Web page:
by Angela Garfinkel, President and Founder of Quality Contact Solutions
There are many considerations for determining whether your telemarketing services program would be best conducted internally in an in-house teleservices call center or with an outsourced telemarketing provider. There are many factors that should be considered as well as cost considerations for in-house vs outsourced.
We’ve found that there are 4 primary factors that should be considered as you evaluate whether a teleservices program would be best suited for an internal department or outsourced.
Is your company located in a high cost labor market? Is your company structured in a way that requires an internal department to carry expensive benefits such as profit sharing and premium health insurance? Is your rent per square foot expensive? If the answer is yes to any of these questions, then it may be worthwhile to evaluate outsourced call centers, depending on how you answer the other questions in consideration.
The second factor to evaluate is culture. Has your company successfully used a third party outsourced telemarketing resource for any telemarketing services before? Has your company used any business process outsourcing resources before? Is your company centralized or decentralized? Some companies have a culture where everything is done internally in a very centralized fashion. If that is the case, that could be a negative for outsourced telemarketing. However, that is where outsourced vendor selection comes into play because every call center is different. There are many that might not be a fit with your culture, but if you conduct a proper RFP and visit potential call center options, you can find a call center that fits your culture.
The third factor to consider is the complexity of the teleservices program. If the program requires a high degree of sales skill with a wide range of complex products, then it may be better suited for an internal team to own the program. Typically outsourced operations are most successful with less-complex programs. If you are thinking about outsourcing, ask the vendors you’re considering to provide you with an example of their work that may be similar to yours.
The last factor is related to the need for integration with other departments or teams. If there is a requirement for a high degree of integration, then keeping the program in-house may be best.
Creating or evaluating an existing in-house cost model
To accurately compare the cost of in-house vs outsourcing, there are 5 primary cost components to compute for a potential or existing in-house operation.
1- People costs will include salaries, taxes, benefits, direct management costs (managers, supervisors, trainers, etc).
2- Computers and technology costs would include the hardware, software and phone equipment.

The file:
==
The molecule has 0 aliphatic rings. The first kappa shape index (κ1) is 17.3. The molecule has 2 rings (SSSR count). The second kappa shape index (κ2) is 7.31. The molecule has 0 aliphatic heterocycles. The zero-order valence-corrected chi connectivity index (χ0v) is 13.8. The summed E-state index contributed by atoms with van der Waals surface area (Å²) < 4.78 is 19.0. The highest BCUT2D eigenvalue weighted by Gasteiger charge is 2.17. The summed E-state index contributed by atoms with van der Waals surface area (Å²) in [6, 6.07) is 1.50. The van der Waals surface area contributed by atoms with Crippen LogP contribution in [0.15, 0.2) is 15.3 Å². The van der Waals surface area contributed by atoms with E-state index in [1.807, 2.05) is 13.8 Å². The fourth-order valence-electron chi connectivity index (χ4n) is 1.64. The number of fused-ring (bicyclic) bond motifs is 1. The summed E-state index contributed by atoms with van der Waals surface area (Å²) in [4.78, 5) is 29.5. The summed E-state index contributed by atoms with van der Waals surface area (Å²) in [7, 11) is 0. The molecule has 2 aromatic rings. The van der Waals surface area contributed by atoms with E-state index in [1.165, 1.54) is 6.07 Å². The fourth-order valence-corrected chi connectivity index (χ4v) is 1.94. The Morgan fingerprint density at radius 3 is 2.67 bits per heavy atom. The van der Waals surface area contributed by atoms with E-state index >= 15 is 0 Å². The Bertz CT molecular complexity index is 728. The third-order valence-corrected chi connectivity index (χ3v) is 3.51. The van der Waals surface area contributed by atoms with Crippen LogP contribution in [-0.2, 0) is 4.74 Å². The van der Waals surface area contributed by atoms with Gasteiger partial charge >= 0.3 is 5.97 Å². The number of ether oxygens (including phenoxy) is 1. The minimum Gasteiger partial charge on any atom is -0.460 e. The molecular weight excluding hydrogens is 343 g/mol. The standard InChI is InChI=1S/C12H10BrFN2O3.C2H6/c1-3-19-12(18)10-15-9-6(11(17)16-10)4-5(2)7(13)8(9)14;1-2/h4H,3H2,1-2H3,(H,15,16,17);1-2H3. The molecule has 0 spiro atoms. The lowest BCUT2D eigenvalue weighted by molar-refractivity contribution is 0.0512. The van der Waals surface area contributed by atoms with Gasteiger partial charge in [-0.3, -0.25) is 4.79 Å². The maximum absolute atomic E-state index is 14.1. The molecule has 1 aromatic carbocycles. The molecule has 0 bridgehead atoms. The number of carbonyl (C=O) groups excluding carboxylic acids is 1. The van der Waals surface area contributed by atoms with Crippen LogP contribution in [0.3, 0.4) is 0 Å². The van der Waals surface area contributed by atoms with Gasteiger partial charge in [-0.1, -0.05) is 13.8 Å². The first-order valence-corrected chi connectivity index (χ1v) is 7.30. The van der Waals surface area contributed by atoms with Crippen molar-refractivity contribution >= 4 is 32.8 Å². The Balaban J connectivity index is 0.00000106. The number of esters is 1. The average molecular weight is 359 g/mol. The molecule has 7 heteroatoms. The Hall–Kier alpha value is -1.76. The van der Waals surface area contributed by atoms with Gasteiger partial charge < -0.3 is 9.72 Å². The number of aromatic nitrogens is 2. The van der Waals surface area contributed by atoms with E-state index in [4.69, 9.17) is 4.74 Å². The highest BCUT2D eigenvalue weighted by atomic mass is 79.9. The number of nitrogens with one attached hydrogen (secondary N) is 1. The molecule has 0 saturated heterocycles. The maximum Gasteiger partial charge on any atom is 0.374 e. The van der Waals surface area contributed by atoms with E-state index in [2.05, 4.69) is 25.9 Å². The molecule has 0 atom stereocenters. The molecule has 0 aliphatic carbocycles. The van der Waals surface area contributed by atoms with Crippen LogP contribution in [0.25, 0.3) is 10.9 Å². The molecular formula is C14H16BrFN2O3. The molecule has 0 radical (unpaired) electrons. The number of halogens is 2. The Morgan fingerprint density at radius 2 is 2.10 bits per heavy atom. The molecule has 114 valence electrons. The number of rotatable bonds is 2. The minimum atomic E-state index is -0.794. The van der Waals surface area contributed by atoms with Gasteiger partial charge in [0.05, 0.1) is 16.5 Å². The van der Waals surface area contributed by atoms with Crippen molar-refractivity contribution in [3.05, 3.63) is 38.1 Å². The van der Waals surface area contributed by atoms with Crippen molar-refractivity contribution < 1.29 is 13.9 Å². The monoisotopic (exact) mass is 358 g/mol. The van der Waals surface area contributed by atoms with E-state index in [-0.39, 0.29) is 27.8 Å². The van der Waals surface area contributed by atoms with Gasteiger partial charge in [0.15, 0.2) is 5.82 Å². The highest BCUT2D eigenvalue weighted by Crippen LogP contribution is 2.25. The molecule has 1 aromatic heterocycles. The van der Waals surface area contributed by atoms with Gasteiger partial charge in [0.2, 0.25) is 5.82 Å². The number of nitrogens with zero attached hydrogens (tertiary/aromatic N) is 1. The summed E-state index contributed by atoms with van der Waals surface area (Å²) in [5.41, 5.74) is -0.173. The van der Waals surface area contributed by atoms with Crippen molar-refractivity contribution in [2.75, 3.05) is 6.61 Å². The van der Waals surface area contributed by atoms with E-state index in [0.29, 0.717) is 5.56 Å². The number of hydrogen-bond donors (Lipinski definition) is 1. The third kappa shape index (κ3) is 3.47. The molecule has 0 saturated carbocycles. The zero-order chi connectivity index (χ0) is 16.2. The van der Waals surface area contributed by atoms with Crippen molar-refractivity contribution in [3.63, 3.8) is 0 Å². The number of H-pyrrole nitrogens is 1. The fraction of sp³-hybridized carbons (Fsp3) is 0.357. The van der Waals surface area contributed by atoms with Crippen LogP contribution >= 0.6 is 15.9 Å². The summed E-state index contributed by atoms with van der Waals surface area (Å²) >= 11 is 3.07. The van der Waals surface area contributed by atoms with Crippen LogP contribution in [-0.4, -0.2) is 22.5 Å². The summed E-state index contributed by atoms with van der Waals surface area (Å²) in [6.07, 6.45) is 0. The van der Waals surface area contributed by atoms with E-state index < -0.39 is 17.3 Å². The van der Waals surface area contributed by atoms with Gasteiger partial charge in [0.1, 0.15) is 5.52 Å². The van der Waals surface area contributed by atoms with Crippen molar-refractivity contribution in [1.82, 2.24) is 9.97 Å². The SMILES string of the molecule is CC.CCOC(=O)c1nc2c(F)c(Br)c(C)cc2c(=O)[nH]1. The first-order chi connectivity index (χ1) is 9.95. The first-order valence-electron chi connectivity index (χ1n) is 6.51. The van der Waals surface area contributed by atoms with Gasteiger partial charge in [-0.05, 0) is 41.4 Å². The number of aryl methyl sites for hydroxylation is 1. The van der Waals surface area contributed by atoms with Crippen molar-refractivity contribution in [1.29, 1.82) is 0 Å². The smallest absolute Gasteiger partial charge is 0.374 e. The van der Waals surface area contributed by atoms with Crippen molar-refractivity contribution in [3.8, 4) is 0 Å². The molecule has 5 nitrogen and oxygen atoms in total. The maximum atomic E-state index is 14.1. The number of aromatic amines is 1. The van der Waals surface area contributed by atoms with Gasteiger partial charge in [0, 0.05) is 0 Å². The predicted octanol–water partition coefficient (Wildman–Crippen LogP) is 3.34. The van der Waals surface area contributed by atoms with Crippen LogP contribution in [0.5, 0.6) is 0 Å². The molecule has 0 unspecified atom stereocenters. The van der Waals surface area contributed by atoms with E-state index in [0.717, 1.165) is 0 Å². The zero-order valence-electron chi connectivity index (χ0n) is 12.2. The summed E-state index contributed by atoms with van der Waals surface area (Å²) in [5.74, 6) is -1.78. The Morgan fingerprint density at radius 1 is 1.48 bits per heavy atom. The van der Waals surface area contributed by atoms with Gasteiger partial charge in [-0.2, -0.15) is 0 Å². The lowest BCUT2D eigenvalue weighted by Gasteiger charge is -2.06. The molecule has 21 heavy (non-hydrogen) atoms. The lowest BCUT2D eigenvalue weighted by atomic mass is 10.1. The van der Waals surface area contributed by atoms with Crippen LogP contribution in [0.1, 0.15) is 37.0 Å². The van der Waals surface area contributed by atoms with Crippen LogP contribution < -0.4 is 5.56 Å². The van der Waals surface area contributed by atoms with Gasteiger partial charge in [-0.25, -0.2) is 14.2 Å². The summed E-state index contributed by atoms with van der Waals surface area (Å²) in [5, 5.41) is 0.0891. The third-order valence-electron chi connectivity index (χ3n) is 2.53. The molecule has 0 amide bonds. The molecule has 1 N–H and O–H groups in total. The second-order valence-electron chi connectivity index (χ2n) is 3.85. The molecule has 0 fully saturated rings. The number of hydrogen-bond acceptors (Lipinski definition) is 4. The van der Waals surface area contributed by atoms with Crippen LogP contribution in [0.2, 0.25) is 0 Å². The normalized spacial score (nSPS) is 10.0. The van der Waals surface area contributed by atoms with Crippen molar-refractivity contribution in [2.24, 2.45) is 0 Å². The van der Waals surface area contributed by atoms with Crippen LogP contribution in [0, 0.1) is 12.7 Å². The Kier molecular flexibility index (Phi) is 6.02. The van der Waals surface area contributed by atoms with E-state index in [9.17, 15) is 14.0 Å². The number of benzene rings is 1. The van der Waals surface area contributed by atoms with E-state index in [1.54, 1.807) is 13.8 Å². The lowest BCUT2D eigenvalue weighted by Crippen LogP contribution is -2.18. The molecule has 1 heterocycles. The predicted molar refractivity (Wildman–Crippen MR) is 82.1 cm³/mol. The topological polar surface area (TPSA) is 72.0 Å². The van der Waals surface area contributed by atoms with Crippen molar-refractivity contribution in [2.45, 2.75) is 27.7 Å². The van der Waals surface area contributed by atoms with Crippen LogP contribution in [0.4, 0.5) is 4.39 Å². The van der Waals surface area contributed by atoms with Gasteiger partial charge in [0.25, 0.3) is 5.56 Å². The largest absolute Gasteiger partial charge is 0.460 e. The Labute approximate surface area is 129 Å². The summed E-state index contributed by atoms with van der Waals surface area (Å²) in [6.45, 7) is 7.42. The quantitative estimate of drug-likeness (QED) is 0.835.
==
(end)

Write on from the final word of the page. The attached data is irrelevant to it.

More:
3- Telecommunications is typically a cost per minute plus the fixed monthly cost for the telecom infrastructure that you purchase.
4- Overhead and administrative: This is a cost category that can vary significantly from company to company. Some companies are allocated costs from “corporate” that they have to pay on a monthly basis. This can be based on the department head count or can be based on the revenues generated by the department. This typically includes senior management and shared services such as human resources, payroll, accounting, etc.
5- Rent expense: Sum up the expenses and divide them by the number of teleservices labor hours that you’re forecasting or you’ve been utilizing and you’ll get a “per hour” cost for your in-house operation.
Outsource pricing options
If you’re considering an outsourced telemarketing vendor, you’ll typically see 4 different pricing structures.
1- Hourly pricing is the most frequently used pricing structure. Hourly pricing will vary based on the complexity of the program and the skill level of agent required.
2- For offshore, the pricing can vary dramatically, depending on if the location is near-shore (such as Mexico or Costa Rica), or in India or the Philippines.
3- Many companies opt for an hourly plus commission or incentives structure. This would most often be paid out with about 75 to 80% in the hourly rate and the other 20 to 25% would be earned as a commission or incentive, based on performance.
4- Pay for performance is most often used for very large programs with proven track records of success. Most outsourced vendors will not accept a pay for performance program unless the client can share a valid track record that allows better than average revenues for the hours that the vendor will put into the program.
Angela Garfinkel is the President and Founder of Quality Contact Solutions, a leading outsourced telemarketing services organization with a telemanagement model. Angela has the pleasure of leading a talented team that runs thousands of outbound telemarketing program hours on a daily basis. Angela can be reached at email@example.com or 516.656.5118.